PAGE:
The key to retirement is preparation. However, in order to be fully prepared, you have to know about the process—inside and out. In fact, you shouldn’t let yourself rest until you understand—and rise up to face the challenge—regarding these questions to answer before you retire. So, don’t sit around and hope that your retirement will go off without a hitch. If you don’t know what you’re doing, the reinvention phase of your life could be replaced by an indefinite stay in the workforce.

What expenses will you deal with?

Retirement is not cheap! Even worse, there are many hidden expenses that are easy to overlook. If you’re saving for your reinvention years, you need to make sure that you’re covering all potential issues. So, what will you be paying for in retirement? Here are a few of the biggest—and most important—expenses:

  • Rent, housing, utilities, or other costs of living;
  • Emergencies, such as totaled cars, flooded houses, or ruined kitchen appliances;
  • Medical care, both expected and unexpected;
  • Food, clothing, gas, and other items meant for personal use; and
  • Recreational activities and traveling.

Some of these questions to answer before you retire may be more important than others. Still, you should calculate about how much you expect to spend on each of these. Round up, and account for inflation! And remember, you may encounter something you didn’t anticipate, making a sizeable retirement fund less of a luxury and more of a necessity.

For how long do you plan to retire?

Once you get a handle on what your expenses will be, the math can only get you so far. Why? You’re missing an important variable: how long you plan to retire. This length can determine how long your savings last and how much you need. Don’t dismiss its importance.

Additionally, it’s wise to keep in mind the fact that traditional retirement isn’t the only option. Many people work part-time, sell crafts or wares, or freelance. If you decide to go with a less well-known route to retirement, this could help immensely. After all, you’ll have a continual—if small—stream of income. Besides, many people get restless part way into their retirements. For those who prefer to be more active, working can help bring a sense of calm and fulfillment to their reinvention years.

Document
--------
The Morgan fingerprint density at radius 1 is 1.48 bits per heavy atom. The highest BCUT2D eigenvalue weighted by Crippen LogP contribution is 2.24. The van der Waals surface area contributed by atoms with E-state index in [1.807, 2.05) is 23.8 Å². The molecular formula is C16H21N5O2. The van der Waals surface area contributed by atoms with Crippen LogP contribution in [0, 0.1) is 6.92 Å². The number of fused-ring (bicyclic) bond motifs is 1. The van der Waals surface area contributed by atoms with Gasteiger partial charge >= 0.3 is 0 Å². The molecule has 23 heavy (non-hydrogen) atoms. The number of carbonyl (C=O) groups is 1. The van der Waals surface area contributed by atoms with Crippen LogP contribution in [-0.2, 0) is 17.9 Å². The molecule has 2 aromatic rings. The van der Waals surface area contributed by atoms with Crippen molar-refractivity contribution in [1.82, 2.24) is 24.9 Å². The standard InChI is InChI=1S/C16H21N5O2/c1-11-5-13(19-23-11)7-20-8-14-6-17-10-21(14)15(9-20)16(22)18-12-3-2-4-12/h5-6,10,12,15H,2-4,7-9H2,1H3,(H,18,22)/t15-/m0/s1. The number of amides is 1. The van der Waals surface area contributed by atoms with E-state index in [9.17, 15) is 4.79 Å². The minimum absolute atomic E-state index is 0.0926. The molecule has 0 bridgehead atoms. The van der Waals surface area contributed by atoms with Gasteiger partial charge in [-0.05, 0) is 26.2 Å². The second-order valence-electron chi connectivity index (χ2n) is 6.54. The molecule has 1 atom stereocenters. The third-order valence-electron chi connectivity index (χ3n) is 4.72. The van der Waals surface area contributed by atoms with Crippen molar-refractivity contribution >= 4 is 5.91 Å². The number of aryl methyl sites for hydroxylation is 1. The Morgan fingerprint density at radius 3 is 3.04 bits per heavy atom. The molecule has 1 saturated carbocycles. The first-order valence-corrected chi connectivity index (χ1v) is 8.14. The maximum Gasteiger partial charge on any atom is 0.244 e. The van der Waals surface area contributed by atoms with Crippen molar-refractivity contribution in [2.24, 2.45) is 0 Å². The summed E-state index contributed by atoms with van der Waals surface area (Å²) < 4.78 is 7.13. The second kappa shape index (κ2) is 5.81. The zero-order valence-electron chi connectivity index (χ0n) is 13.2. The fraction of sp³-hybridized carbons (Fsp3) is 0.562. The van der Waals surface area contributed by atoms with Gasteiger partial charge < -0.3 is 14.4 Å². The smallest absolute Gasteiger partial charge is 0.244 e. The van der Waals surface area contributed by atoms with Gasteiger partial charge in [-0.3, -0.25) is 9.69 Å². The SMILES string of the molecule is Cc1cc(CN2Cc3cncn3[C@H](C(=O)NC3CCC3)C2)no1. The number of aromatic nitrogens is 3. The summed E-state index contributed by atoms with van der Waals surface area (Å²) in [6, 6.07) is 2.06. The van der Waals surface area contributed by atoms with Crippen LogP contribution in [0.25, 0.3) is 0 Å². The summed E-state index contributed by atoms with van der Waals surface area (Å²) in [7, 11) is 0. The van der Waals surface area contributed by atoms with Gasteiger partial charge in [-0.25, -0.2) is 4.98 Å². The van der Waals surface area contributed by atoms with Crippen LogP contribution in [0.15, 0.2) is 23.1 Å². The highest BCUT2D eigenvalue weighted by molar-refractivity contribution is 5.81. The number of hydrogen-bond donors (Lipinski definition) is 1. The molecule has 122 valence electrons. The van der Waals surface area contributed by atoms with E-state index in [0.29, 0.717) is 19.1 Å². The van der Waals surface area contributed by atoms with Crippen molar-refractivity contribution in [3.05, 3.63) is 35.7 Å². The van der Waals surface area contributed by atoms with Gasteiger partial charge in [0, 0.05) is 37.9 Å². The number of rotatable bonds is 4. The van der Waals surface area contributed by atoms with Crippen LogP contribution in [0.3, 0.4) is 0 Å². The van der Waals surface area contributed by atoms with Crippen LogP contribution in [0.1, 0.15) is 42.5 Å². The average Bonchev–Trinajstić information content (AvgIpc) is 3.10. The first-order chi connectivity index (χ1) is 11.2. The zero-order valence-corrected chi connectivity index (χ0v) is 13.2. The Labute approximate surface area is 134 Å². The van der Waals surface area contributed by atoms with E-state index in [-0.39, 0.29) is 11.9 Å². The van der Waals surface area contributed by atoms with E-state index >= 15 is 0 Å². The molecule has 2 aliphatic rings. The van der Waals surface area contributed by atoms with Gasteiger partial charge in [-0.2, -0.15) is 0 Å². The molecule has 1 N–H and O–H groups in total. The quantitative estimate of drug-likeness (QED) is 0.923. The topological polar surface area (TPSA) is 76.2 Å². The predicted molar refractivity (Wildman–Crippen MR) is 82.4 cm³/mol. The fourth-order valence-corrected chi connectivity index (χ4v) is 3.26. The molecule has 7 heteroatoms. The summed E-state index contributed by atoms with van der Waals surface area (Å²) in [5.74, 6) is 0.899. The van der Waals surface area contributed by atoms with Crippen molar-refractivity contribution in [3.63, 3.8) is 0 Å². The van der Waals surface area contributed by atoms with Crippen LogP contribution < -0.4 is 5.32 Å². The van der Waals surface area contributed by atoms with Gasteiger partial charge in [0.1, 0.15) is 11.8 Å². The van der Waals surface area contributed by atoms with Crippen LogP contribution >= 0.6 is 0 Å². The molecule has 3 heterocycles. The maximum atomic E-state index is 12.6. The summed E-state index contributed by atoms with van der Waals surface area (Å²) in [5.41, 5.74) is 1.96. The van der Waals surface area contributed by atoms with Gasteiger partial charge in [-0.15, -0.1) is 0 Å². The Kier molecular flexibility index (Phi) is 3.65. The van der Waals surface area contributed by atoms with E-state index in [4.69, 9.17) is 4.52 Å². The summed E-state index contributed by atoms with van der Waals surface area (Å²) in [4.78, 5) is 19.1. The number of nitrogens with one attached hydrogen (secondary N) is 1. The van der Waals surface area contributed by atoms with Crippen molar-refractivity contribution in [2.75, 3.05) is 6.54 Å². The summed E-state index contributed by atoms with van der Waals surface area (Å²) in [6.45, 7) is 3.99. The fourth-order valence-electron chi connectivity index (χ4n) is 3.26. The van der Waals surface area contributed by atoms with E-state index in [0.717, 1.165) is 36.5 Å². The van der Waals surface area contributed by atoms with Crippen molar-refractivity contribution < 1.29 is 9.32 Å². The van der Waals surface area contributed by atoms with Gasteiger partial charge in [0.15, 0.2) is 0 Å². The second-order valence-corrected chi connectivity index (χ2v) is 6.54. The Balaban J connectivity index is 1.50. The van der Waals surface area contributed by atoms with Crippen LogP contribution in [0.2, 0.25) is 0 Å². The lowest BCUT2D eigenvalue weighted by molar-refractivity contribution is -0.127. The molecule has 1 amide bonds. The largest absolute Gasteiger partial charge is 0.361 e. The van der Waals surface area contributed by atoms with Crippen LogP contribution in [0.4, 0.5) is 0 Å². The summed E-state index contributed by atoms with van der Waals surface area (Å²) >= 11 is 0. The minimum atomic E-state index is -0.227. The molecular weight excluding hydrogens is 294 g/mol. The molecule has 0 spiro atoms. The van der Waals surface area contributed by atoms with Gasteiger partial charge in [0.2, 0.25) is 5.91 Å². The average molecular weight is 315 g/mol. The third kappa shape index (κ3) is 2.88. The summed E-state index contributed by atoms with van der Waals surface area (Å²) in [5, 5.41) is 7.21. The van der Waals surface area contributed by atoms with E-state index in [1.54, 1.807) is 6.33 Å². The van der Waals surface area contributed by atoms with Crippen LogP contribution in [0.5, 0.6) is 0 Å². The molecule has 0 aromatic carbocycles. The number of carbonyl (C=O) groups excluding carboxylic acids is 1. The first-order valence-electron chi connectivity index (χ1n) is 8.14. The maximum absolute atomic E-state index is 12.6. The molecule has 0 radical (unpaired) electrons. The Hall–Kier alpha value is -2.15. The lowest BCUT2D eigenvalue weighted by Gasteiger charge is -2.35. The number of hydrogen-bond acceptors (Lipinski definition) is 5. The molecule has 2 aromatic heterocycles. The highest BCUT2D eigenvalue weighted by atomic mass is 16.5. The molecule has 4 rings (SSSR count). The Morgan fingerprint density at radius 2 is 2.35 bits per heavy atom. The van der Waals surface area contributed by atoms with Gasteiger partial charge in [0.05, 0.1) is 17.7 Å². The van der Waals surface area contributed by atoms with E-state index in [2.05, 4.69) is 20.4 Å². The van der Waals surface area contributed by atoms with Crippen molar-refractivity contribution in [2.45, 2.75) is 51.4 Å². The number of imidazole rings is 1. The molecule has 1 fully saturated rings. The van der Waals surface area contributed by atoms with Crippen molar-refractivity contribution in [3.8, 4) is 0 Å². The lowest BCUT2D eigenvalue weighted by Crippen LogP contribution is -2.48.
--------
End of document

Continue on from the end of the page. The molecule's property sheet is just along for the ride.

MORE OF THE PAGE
What will fund your retirement?

Bigger is better. Your retirement fund can’t afford to fall too far behind. Well, how do you make sure that it doesn’t? You need to draw from multiple streams of income. In this case, it should be your investments, your Roth or traditional IRA, and Social Security. Here are a few rules of thumb to guide you:

  • Investing wisely depends on a simple calculation: the older you get, the safer your investments ought to become. That way, you don’t lose everything right before retirement.
  • Roth IRAs are the best for tax advantages, while traditional IRAs are best for a longer period of time to build your money.
  • The longer you can wait to draw on your Social Security, the better situation you will be in as you receive your benefits. If you can, try to start tapping into your Social Security at your full retirement age (FRA)—or even later.

Knowing where your retirement money is coming from will help you figure out—and plan for—your future. It’s also important to make sure that you fund your retirement in a sustainable way, allowing prosperity in your golden years.

Conclusion

By mapping out your resources and responses to these questions to answer before you retire, you can take charge of your retirement. A bit of planning—and a bit of work—are all you need to make your well-earned retirement a breeze. Now, it’s time to answer these questions for yourself!

Another question to answer before you retire? Who you’re investing with! At Ty J. Young Inc. at 877-912-1919, our experts will help you grow your nest egg while keeping it protected from market losses. To find out more about the retirement process, give our blog a read.

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